Technology brings a whole new world of possibilities, and with that comes new jobs. One downside to technology is that old jobs become obsolete.
Right now, we are facing a lot of technophobes in positions of power that intentionally hold technology back in order to “preserve jobs”, not realizing that for every job that becomes obsolete, two new ones takes its place.
Here’s a few examples of jobs that have gone obsolete in the past, that people thought as natural as factory assemblers or street sweepers are now (both are jobs that could be made redundant with the current technology):
A tosher waded through the sewers looking for items that were too big for the pipes. These items would clog the sewers and often times they could be washed and resold.
Made obsolete by: A grate put at the end of the main pipe in combination with restrictions on the size of the holes that leads into the sewer (the sink hole and the toilet pipe).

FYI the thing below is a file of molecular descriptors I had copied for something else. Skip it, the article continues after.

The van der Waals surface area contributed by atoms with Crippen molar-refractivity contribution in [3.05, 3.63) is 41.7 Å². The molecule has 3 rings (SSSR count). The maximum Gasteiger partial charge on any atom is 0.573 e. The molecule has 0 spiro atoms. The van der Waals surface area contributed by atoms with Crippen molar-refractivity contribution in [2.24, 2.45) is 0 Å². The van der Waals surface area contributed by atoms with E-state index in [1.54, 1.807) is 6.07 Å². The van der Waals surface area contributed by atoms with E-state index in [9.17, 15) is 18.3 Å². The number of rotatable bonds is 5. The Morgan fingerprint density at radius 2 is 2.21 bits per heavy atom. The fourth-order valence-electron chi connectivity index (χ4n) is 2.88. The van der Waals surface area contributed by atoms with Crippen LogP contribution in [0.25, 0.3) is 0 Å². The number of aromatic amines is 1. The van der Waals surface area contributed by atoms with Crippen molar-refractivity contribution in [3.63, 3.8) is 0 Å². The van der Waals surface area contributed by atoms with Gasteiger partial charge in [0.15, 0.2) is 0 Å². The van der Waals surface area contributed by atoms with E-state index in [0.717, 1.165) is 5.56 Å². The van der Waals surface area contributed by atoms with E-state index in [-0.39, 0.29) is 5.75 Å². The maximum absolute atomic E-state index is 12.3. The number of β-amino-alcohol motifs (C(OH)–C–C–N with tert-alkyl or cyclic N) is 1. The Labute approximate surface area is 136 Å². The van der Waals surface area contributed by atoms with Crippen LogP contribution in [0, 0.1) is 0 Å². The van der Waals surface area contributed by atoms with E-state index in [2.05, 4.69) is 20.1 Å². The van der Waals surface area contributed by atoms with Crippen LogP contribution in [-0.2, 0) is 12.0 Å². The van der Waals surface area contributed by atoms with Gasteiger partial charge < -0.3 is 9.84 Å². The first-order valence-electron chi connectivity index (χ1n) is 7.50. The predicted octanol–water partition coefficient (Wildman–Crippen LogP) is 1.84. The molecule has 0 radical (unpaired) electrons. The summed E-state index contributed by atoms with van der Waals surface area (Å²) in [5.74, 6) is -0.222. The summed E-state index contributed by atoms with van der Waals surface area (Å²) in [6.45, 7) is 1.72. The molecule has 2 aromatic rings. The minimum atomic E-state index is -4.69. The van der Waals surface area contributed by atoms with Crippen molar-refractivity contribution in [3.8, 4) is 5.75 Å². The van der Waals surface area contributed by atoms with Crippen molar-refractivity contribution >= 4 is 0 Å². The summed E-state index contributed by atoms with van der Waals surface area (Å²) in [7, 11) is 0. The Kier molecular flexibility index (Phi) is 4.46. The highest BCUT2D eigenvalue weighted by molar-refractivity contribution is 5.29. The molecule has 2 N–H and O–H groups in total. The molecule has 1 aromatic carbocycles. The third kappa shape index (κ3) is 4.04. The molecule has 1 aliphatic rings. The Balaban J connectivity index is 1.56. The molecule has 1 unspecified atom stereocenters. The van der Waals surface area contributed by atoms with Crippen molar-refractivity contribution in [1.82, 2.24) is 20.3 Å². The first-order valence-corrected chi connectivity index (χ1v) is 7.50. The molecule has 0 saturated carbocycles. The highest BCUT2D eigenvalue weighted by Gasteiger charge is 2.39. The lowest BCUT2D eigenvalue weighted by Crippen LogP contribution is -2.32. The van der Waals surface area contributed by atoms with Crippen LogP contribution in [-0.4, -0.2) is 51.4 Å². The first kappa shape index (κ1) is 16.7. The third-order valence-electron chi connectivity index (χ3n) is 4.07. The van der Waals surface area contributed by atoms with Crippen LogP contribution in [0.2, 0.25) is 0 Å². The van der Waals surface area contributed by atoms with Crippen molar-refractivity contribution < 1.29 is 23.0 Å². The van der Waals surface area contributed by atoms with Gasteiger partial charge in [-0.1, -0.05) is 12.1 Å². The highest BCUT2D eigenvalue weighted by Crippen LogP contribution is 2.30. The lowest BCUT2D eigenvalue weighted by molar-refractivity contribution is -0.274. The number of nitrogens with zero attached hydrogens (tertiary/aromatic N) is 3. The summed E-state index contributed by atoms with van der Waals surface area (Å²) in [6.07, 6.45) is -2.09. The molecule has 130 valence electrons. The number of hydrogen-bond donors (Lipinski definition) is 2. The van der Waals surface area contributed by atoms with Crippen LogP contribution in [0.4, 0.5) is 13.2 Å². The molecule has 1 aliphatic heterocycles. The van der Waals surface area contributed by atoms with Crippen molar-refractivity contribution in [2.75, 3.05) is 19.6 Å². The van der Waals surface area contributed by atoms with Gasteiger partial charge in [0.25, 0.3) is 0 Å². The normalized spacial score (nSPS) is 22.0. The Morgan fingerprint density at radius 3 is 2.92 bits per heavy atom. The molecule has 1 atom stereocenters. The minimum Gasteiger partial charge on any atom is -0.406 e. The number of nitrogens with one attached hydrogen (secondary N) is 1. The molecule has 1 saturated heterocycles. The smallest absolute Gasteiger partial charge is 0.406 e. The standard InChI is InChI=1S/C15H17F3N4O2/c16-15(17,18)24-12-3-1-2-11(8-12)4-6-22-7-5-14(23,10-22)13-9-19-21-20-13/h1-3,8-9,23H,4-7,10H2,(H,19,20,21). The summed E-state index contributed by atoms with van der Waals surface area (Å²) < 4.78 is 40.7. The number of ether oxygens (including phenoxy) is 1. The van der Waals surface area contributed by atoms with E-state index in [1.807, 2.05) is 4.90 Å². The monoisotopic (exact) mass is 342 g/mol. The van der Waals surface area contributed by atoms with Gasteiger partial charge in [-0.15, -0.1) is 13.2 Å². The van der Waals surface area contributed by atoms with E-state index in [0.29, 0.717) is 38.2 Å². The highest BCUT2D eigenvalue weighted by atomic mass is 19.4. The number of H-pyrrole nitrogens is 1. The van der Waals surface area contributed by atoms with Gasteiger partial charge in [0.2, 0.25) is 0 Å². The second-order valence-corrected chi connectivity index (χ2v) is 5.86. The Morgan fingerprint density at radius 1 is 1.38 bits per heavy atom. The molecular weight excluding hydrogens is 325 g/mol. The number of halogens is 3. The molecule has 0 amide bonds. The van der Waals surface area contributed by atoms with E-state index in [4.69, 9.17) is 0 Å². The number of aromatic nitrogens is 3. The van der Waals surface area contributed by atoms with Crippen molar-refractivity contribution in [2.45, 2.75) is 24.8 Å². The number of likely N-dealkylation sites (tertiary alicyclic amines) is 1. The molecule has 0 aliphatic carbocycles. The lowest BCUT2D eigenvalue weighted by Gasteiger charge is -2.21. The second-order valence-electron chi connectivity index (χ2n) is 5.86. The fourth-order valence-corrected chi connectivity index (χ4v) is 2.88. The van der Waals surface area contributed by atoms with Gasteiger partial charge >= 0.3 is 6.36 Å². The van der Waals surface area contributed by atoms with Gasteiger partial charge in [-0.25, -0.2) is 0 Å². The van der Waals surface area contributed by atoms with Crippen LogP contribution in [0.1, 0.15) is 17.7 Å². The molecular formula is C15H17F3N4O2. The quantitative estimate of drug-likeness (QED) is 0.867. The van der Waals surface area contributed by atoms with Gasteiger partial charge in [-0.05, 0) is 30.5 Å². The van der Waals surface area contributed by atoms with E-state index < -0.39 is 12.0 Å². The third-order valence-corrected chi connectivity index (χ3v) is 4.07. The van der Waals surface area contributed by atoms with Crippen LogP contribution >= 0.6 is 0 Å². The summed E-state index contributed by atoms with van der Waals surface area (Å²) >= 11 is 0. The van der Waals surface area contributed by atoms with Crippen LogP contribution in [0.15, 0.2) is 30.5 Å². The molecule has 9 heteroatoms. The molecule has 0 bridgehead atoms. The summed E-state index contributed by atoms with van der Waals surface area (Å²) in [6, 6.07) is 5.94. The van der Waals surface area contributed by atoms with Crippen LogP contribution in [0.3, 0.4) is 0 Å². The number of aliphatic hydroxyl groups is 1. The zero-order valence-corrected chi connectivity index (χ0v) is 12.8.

That gave us: Plumbing architechts, plumbers, industrial pipe fitters
A bang-beggar would walk around darkened areas at night and scare away undesirables.
Made obsolete by: Street lights and a centralised police force
That gave us: Police officers of different ranks, gas fitters (and later electricians)
3) Pimp makers
Pimp is an old English term for firewood. A pimp maker would collect firewood in bundles and sell in the towns.
Made obsolete by: Cars and trucks along with mechanised lumber production.
That gave us: Truck drivers, mechanised lumber mill operators, lumber assessors, wood salesmen
4) Link Boy
A link boy was a boy carrying a torch that could be hired to escort you home at night.
Made obsolete by: Street lights (even before electricity, but even more so after)
That gave us: Same as with bang-beggars, this gave us gas fitters and later electricians as well as city planners.
5) Night Soil Man
Their jobs were simple: Emptying other people’s potties
Made obsolete by: Plumbing
This gave us: Plumbers
So the next time you’re worried that technology might take your job, just relax and think about what you will do next. There will always be more jobs with new technology. If nothing else, even if a machine or a creation is to take your current job, these machines and creation will require maintenance.